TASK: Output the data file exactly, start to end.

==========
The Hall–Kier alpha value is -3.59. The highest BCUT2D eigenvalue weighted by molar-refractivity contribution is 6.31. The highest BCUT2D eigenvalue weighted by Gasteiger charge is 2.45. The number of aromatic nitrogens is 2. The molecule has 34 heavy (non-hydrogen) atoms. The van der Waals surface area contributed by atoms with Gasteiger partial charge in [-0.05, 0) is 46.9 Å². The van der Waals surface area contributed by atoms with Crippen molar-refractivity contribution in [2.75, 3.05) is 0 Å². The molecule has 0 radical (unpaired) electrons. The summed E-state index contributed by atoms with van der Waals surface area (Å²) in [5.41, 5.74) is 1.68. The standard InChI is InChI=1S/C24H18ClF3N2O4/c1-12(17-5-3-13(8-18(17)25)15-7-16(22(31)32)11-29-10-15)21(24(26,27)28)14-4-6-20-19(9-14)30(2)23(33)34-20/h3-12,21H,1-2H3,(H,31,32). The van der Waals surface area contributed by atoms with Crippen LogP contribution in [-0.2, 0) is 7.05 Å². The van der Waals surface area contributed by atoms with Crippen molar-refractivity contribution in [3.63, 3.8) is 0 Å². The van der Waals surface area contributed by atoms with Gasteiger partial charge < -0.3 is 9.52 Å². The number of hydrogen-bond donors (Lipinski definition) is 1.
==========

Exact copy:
The Hall–Kier alpha value is -3.59. The highest BCUT2D eigenvalue weighted by molar-refractivity contribution is 6.31. The highest BCUT2D eigenvalue weighted by Gasteiger charge is 2.45. The number of aromatic nitrogens is 2. The molecule has 34 heavy (non-hydrogen) atoms. The van der Waals surface area contributed by atoms with Gasteiger partial charge in [-0.05, 0) is 46.9 Å². The van der Waals surface area contributed by atoms with Crippen molar-refractivity contribution in [2.75, 3.05) is 0 Å². The molecule has 0 radical (unpaired) electrons. The summed E-state index contributed by atoms with van der Waals surface area (Å²) in [5.41, 5.74) is 1.68. The standard InChI is InChI=1S/C24H18ClF3N2O4/c1-12(17-5-3-13(8-18(17)25)15-7-16(22(31)32)11-29-10-15)21(24(26,27)28)14-4-6-20-19(9-14)30(2)23(33)34-20/h3-12,21H,1-2H3,(H,31,32). The van der Waals surface area contributed by atoms with Crippen LogP contribution in [-0.2, 0) is 7.05 Å². The van der Waals surface area contributed by atoms with Crippen molar-refractivity contribution in [3.63, 3.8) is 0 Å². The van der Waals surface area contributed by atoms with Gasteiger partial charge < -0.3 is 9.52 Å². The number of hydrogen-bond donors (Lipinski definition) is 1.